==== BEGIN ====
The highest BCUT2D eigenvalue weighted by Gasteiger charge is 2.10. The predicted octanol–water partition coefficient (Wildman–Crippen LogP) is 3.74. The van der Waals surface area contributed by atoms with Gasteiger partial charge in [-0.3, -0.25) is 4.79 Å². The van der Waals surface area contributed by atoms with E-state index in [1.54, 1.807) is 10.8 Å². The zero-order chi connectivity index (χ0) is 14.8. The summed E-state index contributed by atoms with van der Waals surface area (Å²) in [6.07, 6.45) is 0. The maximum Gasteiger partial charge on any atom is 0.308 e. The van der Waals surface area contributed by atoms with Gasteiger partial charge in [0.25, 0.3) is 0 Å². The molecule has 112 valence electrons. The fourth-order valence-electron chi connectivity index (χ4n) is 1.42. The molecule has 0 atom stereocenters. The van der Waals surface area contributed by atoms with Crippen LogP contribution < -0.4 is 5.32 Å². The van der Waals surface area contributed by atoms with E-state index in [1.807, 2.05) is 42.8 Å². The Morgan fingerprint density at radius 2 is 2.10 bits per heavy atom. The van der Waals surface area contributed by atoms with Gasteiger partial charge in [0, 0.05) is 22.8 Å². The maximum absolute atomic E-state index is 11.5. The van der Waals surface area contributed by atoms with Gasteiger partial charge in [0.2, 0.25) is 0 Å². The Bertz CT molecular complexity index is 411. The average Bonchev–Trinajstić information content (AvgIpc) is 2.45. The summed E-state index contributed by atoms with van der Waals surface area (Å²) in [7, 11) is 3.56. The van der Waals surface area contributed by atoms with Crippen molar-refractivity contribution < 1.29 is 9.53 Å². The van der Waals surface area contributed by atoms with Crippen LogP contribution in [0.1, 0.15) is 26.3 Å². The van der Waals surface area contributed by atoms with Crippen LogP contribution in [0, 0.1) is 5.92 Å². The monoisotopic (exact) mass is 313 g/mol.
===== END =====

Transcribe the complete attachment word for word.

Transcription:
The highest BCUT2D eigenvalue weighted by Gasteiger charge is 2.10. The predicted octanol–water partition coefficient (Wildman–Crippen LogP) is 3.74. The van der Waals surface area contributed by atoms with Gasteiger partial charge in [-0.3, -0.25) is 4.79 Å². The van der Waals surface area contributed by atoms with E-state index in [1.54, 1.807) is 10.8 Å². The zero-order chi connectivity index (χ0) is 14.8. The summed E-state index contributed by atoms with van der Waals surface area (Å²) in [6.07, 6.45) is 0. The maximum Gasteiger partial charge on any atom is 0.308 e. The van der Waals surface area contributed by atoms with Gasteiger partial charge in [0.25, 0.3) is 0 Å². The molecule has 112 valence electrons. The fourth-order valence-electron chi connectivity index (χ4n) is 1.42. The molecule has 0 atom stereocenters. The van der Waals surface area contributed by atoms with Crippen LogP contribution < -0.4 is 5.32 Å². The van der Waals surface area contributed by atoms with E-state index in [1.807, 2.05) is 42.8 Å². The Morgan fingerprint density at radius 2 is 2.10 bits per heavy atom. The van der Waals surface area contributed by atoms with Gasteiger partial charge in [0, 0.05) is 22.8 Å². The maximum absolute atomic E-state index is 11.5. The van der Waals surface area contributed by atoms with Gasteiger partial charge in [0.2, 0.25) is 0 Å². The Bertz CT molecular complexity index is 411. The average Bonchev–Trinajstić information content (AvgIpc) is 2.45. The summed E-state index contributed by atoms with van der Waals surface area (Å²) in [7, 11) is 3.56. The van der Waals surface area contributed by atoms with Crippen molar-refractivity contribution < 1.29 is 9.53 Å². The van der Waals surface area contributed by atoms with Crippen LogP contribution in [0.1, 0.15) is 26.3 Å². The van der Waals surface area contributed by atoms with Crippen LogP contribution in [0, 0.1) is 5.92 Å². The monoisotopic (exact) mass is 313 g/mol.